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A 500millionyear survey of Earths climate reveals dire warning for humanity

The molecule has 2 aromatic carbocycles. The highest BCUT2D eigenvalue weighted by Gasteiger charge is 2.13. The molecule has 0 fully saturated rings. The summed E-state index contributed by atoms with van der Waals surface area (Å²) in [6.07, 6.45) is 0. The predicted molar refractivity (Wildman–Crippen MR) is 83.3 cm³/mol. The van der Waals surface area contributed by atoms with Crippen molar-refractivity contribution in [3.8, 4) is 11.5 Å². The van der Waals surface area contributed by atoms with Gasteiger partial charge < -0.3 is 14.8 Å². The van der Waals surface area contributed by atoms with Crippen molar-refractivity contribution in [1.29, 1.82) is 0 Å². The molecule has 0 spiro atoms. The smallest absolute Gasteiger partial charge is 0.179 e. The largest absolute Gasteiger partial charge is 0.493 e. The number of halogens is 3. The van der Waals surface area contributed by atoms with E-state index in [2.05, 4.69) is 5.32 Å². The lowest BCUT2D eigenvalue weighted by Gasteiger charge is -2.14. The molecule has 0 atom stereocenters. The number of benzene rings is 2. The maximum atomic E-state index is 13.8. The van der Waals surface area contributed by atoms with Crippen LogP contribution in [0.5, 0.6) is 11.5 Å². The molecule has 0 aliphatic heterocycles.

first_img 400 32.2˚C 300 By Paul VoosenMay. 22, 2019 , 2:25 PM When it opens next month, the revamped fossil hall of the Smithsonian Institution’s National Museum of Natural History in Washington, D.C., will be more than a vault of dinosaur bones. It will show how Earth’s climate has shifted over the eons, driving radical changes in life, and how, in the modern age, one form of life—humans—is, in turn, transforming the climate.To tell that story, Scott Wing and Brian Huber, a paleobotanist and paleontologist, respectively, at the museum, wanted to chart swings in Earth’s average surface temperature over the past 500 million years or so. The two researchers also thought a temperature curve could counter climate contrarians’ claim that global warming is no concern because Earth was much hotter millions of years ago. Wing and Huber wanted to show the reality of ancient temperature extremes—and how rapid shifts between them have led to mass extinctions. Abrupt climate changes, Wing says, “have catastrophic side effects that are really hard to adapt to.”But actually making the chart was unexpectedly challenging—and triggered a major effort to reconstruct the record. Although far from complete, the research is already showing that some ancient climates were even more extreme than was thought. 250 100 200 A 500-million-year survey of Earth’s climate reveals dire warning for humanity Millions of years ago 450 Country * Afghanistan Aland Islands Albania Algeria Andorra Angola Anguilla Antarctica Antigua and Barbuda Argentina Armenia Aruba Australia Austria Azerbaijan Bahamas Bahrain Bangladesh Barbados Belarus Belgium Belize Benin Bermuda Bhutan Bolivia, Plurinational State of Bonaire, Sint Eustatius and Saba Bosnia and Herzegovina Botswana Bouvet Island Brazil British Indian Ocean Territory Brunei Darussalam Bulgaria Burkina Faso Burundi Cambodia Cameroon Canada Cape Verde Cayman Islands Central African Republic Chad Chile China Christmas Island Cocos (Keeling) Islands Colombia Comoros Congo Congo, the Democratic Republic of the Cook Islands Costa Rica Cote d’Ivoire Croatia Cuba Curaçao Cyprus Czech Republic Denmark Djibouti Dominica Dominican Republic Ecuador Egypt El Salvador Equatorial Guinea Eritrea Estonia Ethiopia Falkland Islands (Malvinas) Faroe Islands Fiji Finland France French Guiana French Polynesia French Southern Territories Gabon Gambia Georgia Germany Ghana Gibraltar Greece Greenland Grenada Guadeloupe Guatemala Guernsey Guinea Guinea-Bissau Guyana Haiti Heard Island and McDonald Islands Holy See (Vatican City State) Honduras Hungary Iceland India Indonesia Iran, Islamic Republic of Iraq Ireland Isle of Man Israel Italy Jamaica Japan Jersey Jordan Kazakhstan Kenya Kiribati Korea, Democratic People’s Republic of Korea, Republic of Kuwait Kyrgyzstan Lao People’s Democratic Republic Latvia Lebanon Lesotho Liberia Libyan Arab Jamahiriya Liechtenstein Lithuania Luxembourg Macao Macedonia, the former Yugoslav Republic of Madagascar Malawi Malaysia Maldives Mali Malta Martinique Mauritania Mauritius Mayotte Mexico Moldova, Republic of Monaco Mongolia Montenegro Montserrat Morocco Mozambique Myanmar Namibia Nauru Nepal Netherlands New Caledonia New Zealand Nicaragua Niger Nigeria Niue Norfolk Island Norway Oman Pakistan Palestine Panama Papua New Guinea Paraguay Peru Philippines Pitcairn Poland Portugal Qatar Reunion Romania Russian Federation Rwanda Saint Barthélemy Saint Helena, Ascension and Tristan da Cunha Saint Kitts and Nevis Saint Lucia Saint Martin (French part) Saint Pierre and Miquelon Saint Vincent and the Grenadines Samoa San Marino Sao Tome and Principe Saudi Arabia Senegal Serbia Seychelles Sierra Leone Singapore Sint Maarten (Dutch part) Slovakia Slovenia Solomon Islands Somalia South Africa South Georgia and the South Sandwich Islands South Sudan Spain Sri Lanka Sudan Suriname Svalbard and Jan Mayen Swaziland Sweden Switzerland Syrian Arab Republic Taiwan Tajikistan Tanzania, United Republic of Thailand Timor-Leste Togo Tokelau Tonga Trinidad and Tobago Tunisia Turkey Turkmenistan Turks and Caicos Islands Tuvalu Uganda Ukraine United Arab Emirates United Kingdom United States Uruguay Uzbekistan Vanuatu Venezuela, Bolivarian Republic of Vietnam Virgin Islands, British Wallis and Futuna Western Sahara Yemen Zambia Zimbabwe 80˚ 50 500 21.1˚ 150 2 Click to view the privacy policy. Required fields are indicated by an asterisk (*) 60˚ 90˚F Ancient glaciations are easy enough to trace, as are hothouse periods when palms grew near the poles. But otherwise little is certain, especially early in the Phanerozoic, which spans the past 541 million years. Paleoclimate scientists study their own slices of time and use their own specialized temperature proxies—leaf shape, say, or growth bands in fossilized corals—which often conflict. “We don’t talk to each other all that much,” says Dana Royer, a paleoclimatologist at Wesleyan University in Middletown, Connecticut. So at a meeting last year, Wing and Huber assembled a loose-knit collaboration, dubbed Phantastic, dedicated to putting together a rigorous record. “Most people came away quite inspired to do something about this,” says Dan Lunt, a paleoclimate modeler at the University of Bristol in the United Kingdom.The value of a deep-time temperature curve extends beyond the exhibit. Similar curves exist for atmospheric carbon dioxide (CO2). Combine the two and you can see how much warming CO2 caused in the past, says Jessica Tierney, a paleoclimatologist at the University of Arizona in Tucson. Because the latest climate models seem to forecast more warming than earlier ones, “using paleoclimate to constrain the models is becoming much more important,” she says. “We feel we have to step up.”center_img 4 3 Sign up for our daily newsletter Get more great content like this delivered right to you! Country 50˚ Email Paleobotanist Scott Wing stands in wintry Wyoming badlands, where alligators swam 56 million years ago. 350 15.5˚ Fever line A preliminary global temperature curve shows that marine life diversified in extreme heat (1) before land-based plants absorbed carbon dioxide (CO2) and polar ice caps formed (2). Volcanoes and erosion swung CO2 levels up and down (3), but mammals evolved in a warm period (4). Now, humans are rapidly warming the climate again (5). 70˚ Today World without polar caps 26.7˚ SMITHSONIAN INSTITUTION NATIONAL MUSEUM OF NATURAL HISTORY, ADAPTED BY N. DESAI/SCIENCE 10˚ 5 World with polar caps 1 But ancient global temperatures are elusive because they varied with location and season, and because the gauges drop away as you move deeper in time: Tree rings go back only thousands of years and ice cores only a million years or so. Still, oxygen isotopes in tiny fossilized shells on the ocean floor give a fairly reliable longer-term record. Because water molecules with lighter oxygen variants evaporate faster and end up locked in ice sheets, the ratio of light to heavy isotopes in the fossils indicates the volume of global ice, a rough guide to temperatures.However, ocean floor older than 100 million years or so is scarce, devoured by the constant churn of plate tectonics. To go deeper in time, Ethan Grossman, a geochemist at Texas A&M University in College Station, looks for marine fossils found on land—mostly teeth and once-common bivalves called brachiopods. They tend to be from the shallow, isolated seas that formed inside ancient supercontinents. To glean temperatures from those fossils, scientists have to assume those seas had a balance of oxygen isotopes similar to the ocean today.This “water problem” is decades old. But scientists in Phantastic are attacking it with a second thermometer, based on a new technique, called clumped isotopes, that measures the abundance of two or more rare isotopes. Using sensitive mass spectrometers, they analyze the fossil shells for carbonate molecules that contain a heavy isotope of oxygen bound to a heavy carbon, which form more frequently at lower temperatures. The results will be misleading if the fossil has been exposed to heat and pressure during its burial, but researchers have learned how to identify altered specimens. “We’ve moved into the place where we can apply it,” says Kristin Bergmann, a geobiologist at the Massachusetts Institute of Technology in Cambridge, who is using clumped isotopes to prepare a temperature record of the past billion years.In collaboration with Gregory Henkes, a geochemist at the State University of New York in Stony Brook, and others, Grossman has gone through his samples, tossing out those that show signs of alteration, and analyzed their clumped isotopes. The results match his existing oxygen-isotope measures, and they tell a startling story, he and Henkes reported last year in Earth & Planetary Science Letters. Some 450 million years ago, ocean waters averaged 35°C to 40°C, more than 20°C warmer than today. Yet marine life thrived, even diversified. “It’s unsettling for the biologists, these warm temperatures we’re proposing,” Grossman says. “These are extreme for modern organisms.”To turn such data into a global temperature curve, researchers need to fill gaps in geography and time. One Phantastic collaborator, Christopher Scotese, a geologist at Northwestern University in Evanston, Illinois, has come up with a simple way to spread limited data into a global picture. He uses the presence of polar ice caps to indicate whether the world had a steep temperature differential between the equator and its poles.Other collaborators are using the sparse data to calibrate computer simulations of the ancient climate, the way weather models use satellite data as a reality check. Lunt and Paul Valdes, also at Bristol, are ground-truthing a suite of several hundred paleoclimate simulations. They’ve been able to extrapolate temperatures across the planet for broad stretches of the Phanerozoic.Although Wing and Huber are pleased with the work they’ve seeded, they also ran out of time. The temperature curve they’re presenting at the museum opening is a beta, Wing says. “It’s sort of jamming together different kinds of observations, different kinds of models, different kinds of procedures, and probably different assumptions.” The plan is to replace it once the Phantastic team’s efforts reach maturity. But even the draft version should open eyes, Grossman says. “This kind of work gives people a sense of how easy it is to tip into a warm period. Because the world has been warm.”*Correction, 24 May, 11:40 a.m.: A previous version of this story incorrectly stated that brachiopods are extinct. IRA BLOCK last_img read more